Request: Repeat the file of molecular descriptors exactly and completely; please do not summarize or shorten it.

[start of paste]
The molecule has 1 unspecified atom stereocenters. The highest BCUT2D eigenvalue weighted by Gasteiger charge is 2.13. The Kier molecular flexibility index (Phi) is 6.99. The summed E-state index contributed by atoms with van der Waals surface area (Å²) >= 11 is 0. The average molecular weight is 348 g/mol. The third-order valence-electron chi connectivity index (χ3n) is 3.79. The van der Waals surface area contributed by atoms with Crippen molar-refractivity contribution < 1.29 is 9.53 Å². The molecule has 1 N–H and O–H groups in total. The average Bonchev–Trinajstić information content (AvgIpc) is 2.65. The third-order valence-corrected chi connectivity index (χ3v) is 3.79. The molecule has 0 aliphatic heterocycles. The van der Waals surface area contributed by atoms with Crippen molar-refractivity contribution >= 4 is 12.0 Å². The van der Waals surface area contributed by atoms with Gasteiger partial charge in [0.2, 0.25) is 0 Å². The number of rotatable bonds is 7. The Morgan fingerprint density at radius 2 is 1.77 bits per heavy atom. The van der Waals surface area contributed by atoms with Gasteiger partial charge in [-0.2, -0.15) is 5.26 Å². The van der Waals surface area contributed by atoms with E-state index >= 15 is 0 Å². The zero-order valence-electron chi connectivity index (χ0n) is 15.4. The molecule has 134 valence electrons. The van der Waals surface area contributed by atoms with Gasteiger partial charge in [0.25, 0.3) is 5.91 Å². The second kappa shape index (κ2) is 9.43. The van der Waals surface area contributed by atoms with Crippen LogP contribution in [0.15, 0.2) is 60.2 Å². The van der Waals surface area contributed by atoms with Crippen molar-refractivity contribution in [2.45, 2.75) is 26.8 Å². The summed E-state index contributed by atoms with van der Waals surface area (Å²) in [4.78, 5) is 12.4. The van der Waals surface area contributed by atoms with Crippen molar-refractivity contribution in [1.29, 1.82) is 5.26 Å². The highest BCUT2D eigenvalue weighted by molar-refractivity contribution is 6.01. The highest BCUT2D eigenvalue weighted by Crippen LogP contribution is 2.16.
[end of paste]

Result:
The molecule has 1 unspecified atom stereocenters. The highest BCUT2D eigenvalue weighted by Gasteiger charge is 2.13. The Kier molecular flexibility index (Phi) is 6.99. The summed E-state index contributed by atoms with van der Waals surface area (Å²) >= 11 is 0. The average molecular weight is 348 g/mol. The third-order valence-electron chi connectivity index (χ3n) is 3.79. The van der Waals surface area contributed by atoms with Crippen molar-refractivity contribution < 1.29 is 9.53 Å². The molecule has 1 N–H and O–H groups in total. The average Bonchev–Trinajstić information content (AvgIpc) is 2.65. The third-order valence-corrected chi connectivity index (χ3v) is 3.79. The molecule has 0 aliphatic heterocycles. The van der Waals surface area contributed by atoms with Crippen molar-refractivity contribution >= 4 is 12.0 Å². The van der Waals surface area contributed by atoms with Gasteiger partial charge in [0.2, 0.25) is 0 Å². The number of rotatable bonds is 7. The Morgan fingerprint density at radius 2 is 1.77 bits per heavy atom. The van der Waals surface area contributed by atoms with Gasteiger partial charge in [-0.2, -0.15) is 5.26 Å². The van der Waals surface area contributed by atoms with E-state index >= 15 is 0 Å². The zero-order valence-electron chi connectivity index (χ0n) is 15.4. The molecule has 134 valence electrons. The van der Waals surface area contributed by atoms with Gasteiger partial charge in [0.25, 0.3) is 5.91 Å². The second kappa shape index (κ2) is 9.43. The van der Waals surface area contributed by atoms with Crippen LogP contribution in [0.15, 0.2) is 60.2 Å². The van der Waals surface area contributed by atoms with Crippen molar-refractivity contribution in [2.45, 2.75) is 26.8 Å². The summed E-state index contributed by atoms with van der Waals surface area (Å²) in [4.78, 5) is 12.4. The van der Waals surface area contributed by atoms with Crippen molar-refractivity contribution in [1.29, 1.82) is 5.26 Å². The highest BCUT2D eigenvalue weighted by molar-refractivity contribution is 6.01. The highest BCUT2D eigenvalue weighted by Crippen LogP contribution is 2.16.